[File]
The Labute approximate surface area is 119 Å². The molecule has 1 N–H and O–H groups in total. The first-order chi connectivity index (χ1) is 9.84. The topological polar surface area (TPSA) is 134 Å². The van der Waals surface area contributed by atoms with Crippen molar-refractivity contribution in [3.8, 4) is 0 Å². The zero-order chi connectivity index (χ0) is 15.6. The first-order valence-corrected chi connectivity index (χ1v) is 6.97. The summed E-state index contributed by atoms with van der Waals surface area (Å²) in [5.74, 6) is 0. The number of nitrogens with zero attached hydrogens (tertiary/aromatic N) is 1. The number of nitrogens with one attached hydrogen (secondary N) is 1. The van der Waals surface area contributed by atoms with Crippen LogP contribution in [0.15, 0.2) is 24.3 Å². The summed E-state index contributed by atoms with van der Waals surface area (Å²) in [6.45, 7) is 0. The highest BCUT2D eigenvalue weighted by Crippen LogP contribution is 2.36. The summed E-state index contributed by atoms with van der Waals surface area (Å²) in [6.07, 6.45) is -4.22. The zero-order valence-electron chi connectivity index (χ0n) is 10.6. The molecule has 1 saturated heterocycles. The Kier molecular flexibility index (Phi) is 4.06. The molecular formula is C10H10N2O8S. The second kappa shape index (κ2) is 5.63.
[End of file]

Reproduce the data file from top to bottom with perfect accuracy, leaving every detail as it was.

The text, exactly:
The Labute approximate surface area is 119 Å². The molecule has 1 N–H and O–H groups in total. The first-order chi connectivity index (χ1) is 9.84. The topological polar surface area (TPSA) is 134 Å². The van der Waals surface area contributed by atoms with Crippen molar-refractivity contribution in [3.8, 4) is 0 Å². The zero-order chi connectivity index (χ0) is 15.6. The first-order valence-corrected chi connectivity index (χ1v) is 6.97. The summed E-state index contributed by atoms with van der Waals surface area (Å²) in [5.74, 6) is 0. The number of nitrogens with zero attached hydrogens (tertiary/aromatic N) is 1. The number of nitrogens with one attached hydrogen (secondary N) is 1. The van der Waals surface area contributed by atoms with Crippen LogP contribution in [0.15, 0.2) is 24.3 Å². The summed E-state index contributed by atoms with van der Waals surface area (Å²) in [6.45, 7) is 0. The highest BCUT2D eigenvalue weighted by Crippen LogP contribution is 2.36. The summed E-state index contributed by atoms with van der Waals surface area (Å²) in [6.07, 6.45) is -4.22. The zero-order valence-electron chi connectivity index (χ0n) is 10.6. The molecule has 1 saturated heterocycles. The Kier molecular flexibility index (Phi) is 4.06. The molecular formula is C10H10N2O8S. The second kappa shape index (κ2) is 5.63.